Gone Girl is a 2012 best-selling mystery novel by Gillian Flynn. from Flynn's web site:
On a warm summer morning in North Carthage, Missouri, it is Nick and Amy’s fifth wedding anniversary. Presents are being wrapped and reservations are being made when Nick Dunne’s clever and beautiful wife disappears from their rented McMansion on the Mississippi River. Husband-of-the-Year Nick Dunne isn’t doing himself any favors with cringe-worthy daydreams about the slope and shape of his wife’s head, but hearing from Amy through flashbacks in her diary reveal the perky perfectionist could have put anyone dangerously on edge. Under mounting pressure from the police and the media—as well as Amy’s fiercely doting parents—the town golden boy parades an endless series of lies, deceits, and inappropriate behavior. Nick is oddly evasive, and he’s definitely bitter—but is he really a killer? As the cops close in, every couple in town is soon wondering how well they know the one that they love. With his twin sister Margo at his side, Nick stands by his innocence. Trouble is, if Nick didn’t do it, where is that beautiful wife? And what was left in that silvery gift box hidden in the back of her bedroom closet?Ah, the unreliable narrator. Not a favorite style for me. Not at all. By the end of page 30 I was thoroughly disgusted with both main characters, and the book is 415 pages long. I've heard people say it's a page-turner, and I wonder if that's code for can't-wait-til-it's-over. The writing is good, it's not that; I just don't like it in spite of the good writing, which is unusual for me. I will say I liked it better in the 3rd Act, which seems to be going against the grain. Most folks seem to like the earlier part of the book more.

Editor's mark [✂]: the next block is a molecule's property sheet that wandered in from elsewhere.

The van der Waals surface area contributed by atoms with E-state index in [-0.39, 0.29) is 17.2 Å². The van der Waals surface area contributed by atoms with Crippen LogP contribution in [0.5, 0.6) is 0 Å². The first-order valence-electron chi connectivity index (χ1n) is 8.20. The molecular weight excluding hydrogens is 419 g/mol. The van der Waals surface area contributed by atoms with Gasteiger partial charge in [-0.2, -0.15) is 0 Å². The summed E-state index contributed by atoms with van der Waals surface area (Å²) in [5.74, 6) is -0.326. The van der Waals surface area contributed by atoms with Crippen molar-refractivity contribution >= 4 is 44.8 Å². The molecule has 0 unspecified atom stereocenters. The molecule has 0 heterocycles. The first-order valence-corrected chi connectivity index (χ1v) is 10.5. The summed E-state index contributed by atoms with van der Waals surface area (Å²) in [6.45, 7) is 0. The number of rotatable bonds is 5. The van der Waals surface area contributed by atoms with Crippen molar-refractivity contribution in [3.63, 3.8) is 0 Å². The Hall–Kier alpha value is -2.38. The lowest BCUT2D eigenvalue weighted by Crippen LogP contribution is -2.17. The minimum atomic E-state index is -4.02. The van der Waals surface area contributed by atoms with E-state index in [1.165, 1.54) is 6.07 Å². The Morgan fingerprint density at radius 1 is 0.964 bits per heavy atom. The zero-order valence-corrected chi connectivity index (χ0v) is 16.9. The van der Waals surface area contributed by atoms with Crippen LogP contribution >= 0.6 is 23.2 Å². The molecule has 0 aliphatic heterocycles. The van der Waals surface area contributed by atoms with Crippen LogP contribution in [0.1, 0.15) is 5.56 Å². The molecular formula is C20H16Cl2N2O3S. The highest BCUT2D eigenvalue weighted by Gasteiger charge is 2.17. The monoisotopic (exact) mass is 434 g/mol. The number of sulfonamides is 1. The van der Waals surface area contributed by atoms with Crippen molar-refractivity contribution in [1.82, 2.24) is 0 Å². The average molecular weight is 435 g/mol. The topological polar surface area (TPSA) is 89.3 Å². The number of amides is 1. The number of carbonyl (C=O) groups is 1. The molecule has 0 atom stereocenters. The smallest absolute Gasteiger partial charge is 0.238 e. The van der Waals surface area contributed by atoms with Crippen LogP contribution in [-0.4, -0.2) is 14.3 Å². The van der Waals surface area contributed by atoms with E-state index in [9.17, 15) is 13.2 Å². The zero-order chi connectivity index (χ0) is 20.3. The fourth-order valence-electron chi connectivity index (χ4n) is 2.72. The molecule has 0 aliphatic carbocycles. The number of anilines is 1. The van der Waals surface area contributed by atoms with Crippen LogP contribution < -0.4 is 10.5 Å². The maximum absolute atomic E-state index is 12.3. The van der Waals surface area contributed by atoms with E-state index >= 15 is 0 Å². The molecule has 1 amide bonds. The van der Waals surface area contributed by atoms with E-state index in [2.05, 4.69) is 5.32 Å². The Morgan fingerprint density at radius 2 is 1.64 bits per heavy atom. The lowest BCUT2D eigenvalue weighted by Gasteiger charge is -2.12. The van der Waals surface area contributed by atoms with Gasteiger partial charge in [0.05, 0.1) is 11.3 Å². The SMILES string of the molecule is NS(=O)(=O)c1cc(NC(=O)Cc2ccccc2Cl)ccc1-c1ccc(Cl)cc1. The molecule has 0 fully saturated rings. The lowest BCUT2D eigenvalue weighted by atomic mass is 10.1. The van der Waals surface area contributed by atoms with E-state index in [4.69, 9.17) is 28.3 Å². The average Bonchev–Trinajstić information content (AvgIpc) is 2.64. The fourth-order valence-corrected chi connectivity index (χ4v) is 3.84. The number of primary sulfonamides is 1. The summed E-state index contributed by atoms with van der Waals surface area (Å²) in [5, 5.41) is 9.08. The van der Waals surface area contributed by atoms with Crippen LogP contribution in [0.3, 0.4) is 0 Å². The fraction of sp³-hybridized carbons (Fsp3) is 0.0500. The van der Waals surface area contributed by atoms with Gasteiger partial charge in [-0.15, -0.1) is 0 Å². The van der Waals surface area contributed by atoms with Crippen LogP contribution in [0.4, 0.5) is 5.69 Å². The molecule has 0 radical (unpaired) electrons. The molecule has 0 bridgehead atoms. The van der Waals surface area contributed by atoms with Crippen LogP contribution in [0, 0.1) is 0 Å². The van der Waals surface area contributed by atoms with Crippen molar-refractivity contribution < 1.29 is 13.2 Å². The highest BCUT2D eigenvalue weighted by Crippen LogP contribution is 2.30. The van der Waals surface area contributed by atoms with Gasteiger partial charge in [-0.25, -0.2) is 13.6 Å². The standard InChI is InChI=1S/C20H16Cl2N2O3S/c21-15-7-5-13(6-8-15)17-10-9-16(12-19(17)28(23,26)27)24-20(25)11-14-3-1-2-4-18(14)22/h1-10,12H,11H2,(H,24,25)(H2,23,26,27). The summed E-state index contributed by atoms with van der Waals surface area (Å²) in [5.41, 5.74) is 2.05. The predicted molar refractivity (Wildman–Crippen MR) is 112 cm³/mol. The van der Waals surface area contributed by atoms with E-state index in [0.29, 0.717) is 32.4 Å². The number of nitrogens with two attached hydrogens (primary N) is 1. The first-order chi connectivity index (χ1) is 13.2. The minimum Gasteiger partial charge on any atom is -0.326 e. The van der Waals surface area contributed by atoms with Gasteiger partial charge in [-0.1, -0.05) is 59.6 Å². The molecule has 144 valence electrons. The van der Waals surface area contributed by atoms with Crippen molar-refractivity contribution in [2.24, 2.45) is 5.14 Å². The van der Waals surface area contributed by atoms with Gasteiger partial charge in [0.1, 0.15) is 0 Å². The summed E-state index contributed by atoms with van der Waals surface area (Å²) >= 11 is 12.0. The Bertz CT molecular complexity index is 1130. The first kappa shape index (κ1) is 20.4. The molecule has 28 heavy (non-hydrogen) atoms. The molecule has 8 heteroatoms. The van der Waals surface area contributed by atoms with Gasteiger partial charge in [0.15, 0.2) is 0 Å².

Employing her trademark razor-sharp writing and assured psychological insight, Gillian Flynn delivers a fast-paced, devilishly dark, and ingeniously plotted thriller that confirms her status as one of the hottest writers around.
a quote that struck me:
There's something disturbing about recalling a warm memory and feeling utterly cold.I quit marking anything by page 30, though, so that's all I've got. One of the secondary characters is from Memphis. I have 2 other books by her, and -since I enjoyed her writing style- I'm looking forward to them.
Reviews are positive, and there's a film nearing release. I just don't like it. It is just me. I own that.
NPR has an interview with the author, in which she says,
To me, marriage is the ultimate mystery. You know, there's that phrase: No one knows what goes on in anyone's marriage. And I guess the bottom line of this book is no one knows what's going on in [their] own marriage, a little bit, because we can't entirely know each other..The Telegraph reviewer says, "it’s the best thing I’ve read in years, with a cleverly woven plot, toxic characters and twists as jagged as barbed wire." Kirkus Reviews says, "It’s a smart book. I mean, vile and delicious, yes, but also incredibly savvy about the media saturated world that we live in".